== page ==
Another object of the invention is to provide an atherectomy device capable of removing atheromas from a wide variety of vessels, including the coronary arteries.

Another objective of the invention is to provide an atherectomy device adapted for use with a guiding wire to position the device.

A separate object of the present invention is to provide an atherectomy device having a mechanism for anchoring the cutter portion of an atherectomy device within the vicinity of the atheroma being cut.

To achieve the foregoing and other objects and in accordance with the purpose of the present invention, an atherectomy catheter for removal of material of an atheroma from a vessel is provided having a cutting assembly which can be introduced through a flexible guiding catheter. The atherectomy catheter includes a flexible drive means disposed within an outer flexible tubular member and mounted for rotary motion therein. A proximal actuator means in communication with the proximal end of the flexible drive means is adapted to provide axial and rotational movement to the cutter assembly through the drive means. The cutting assembly includes a cutter having a forwardly extending annular cutting surface and a collection chamber for retaining the removed atheroma materials. It is preferred that the drive means be tubular having an interior passage through which a flexible guide wire is passed. The guide wire is adapted for axial movement within the tubular drive means and extends forward beyond the distal extremity of the cutting assembly. Preferably, the guide wire carries an expandable member near its distal tip. Additionally, it is preferred that a flexible spring coil be provided at its distal tip to allow safer and easier advancement through the arteries.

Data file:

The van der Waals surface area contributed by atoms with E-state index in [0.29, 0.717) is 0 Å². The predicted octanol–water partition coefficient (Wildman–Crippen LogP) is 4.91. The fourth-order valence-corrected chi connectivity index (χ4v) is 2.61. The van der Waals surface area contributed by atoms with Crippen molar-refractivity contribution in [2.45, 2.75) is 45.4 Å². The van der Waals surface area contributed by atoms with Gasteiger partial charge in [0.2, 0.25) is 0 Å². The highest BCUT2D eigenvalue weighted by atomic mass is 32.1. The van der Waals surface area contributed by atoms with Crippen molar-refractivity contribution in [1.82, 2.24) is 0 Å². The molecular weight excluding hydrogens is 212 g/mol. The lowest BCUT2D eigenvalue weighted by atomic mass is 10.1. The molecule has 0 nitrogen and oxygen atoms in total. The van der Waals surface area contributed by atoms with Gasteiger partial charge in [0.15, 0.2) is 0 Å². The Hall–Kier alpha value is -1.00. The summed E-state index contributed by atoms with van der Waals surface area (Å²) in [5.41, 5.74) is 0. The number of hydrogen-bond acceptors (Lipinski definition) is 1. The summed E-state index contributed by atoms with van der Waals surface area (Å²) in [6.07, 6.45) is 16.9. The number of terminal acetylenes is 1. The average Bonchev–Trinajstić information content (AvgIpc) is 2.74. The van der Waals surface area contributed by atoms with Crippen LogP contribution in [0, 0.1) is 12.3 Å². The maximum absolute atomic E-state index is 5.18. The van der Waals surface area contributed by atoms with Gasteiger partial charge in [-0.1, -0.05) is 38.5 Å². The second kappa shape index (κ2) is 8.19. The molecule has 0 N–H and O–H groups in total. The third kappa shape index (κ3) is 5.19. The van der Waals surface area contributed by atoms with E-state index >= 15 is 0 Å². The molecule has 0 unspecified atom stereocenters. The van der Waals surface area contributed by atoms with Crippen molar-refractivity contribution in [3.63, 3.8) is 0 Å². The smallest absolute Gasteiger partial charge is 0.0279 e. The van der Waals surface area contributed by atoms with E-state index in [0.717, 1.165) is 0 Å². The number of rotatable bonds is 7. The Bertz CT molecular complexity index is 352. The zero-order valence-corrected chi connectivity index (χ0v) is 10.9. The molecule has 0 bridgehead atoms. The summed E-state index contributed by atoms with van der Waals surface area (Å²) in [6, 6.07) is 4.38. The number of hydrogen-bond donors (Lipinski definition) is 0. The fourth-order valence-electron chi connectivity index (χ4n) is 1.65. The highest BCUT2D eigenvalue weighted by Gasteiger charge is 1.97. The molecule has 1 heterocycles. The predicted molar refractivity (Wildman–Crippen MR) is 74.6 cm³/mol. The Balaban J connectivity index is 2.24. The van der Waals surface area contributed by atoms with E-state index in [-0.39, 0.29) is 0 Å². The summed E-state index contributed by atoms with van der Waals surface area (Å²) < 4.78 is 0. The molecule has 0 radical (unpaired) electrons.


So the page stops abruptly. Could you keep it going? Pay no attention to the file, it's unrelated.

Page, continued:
A housing carried by the distal extremity of the outer tubular member is formed to receive the cutter to facilitate insertion of the device into a vessel. Preferably the housing is an extension of the tubular member itself.

In one of the preferred embodiments of the present invention, the expandable member is expanded to engage either the vessel walls or the atheroma itself before any cutting occurs. Thus, the expandable member serves to restrict slippage of the cutter and contain the removed atheroma material. The cutter is then advanced towards the expandable member while the cutter rotates until they abut, thereby trapping the removed portions of the atheroma within the atherectomy device.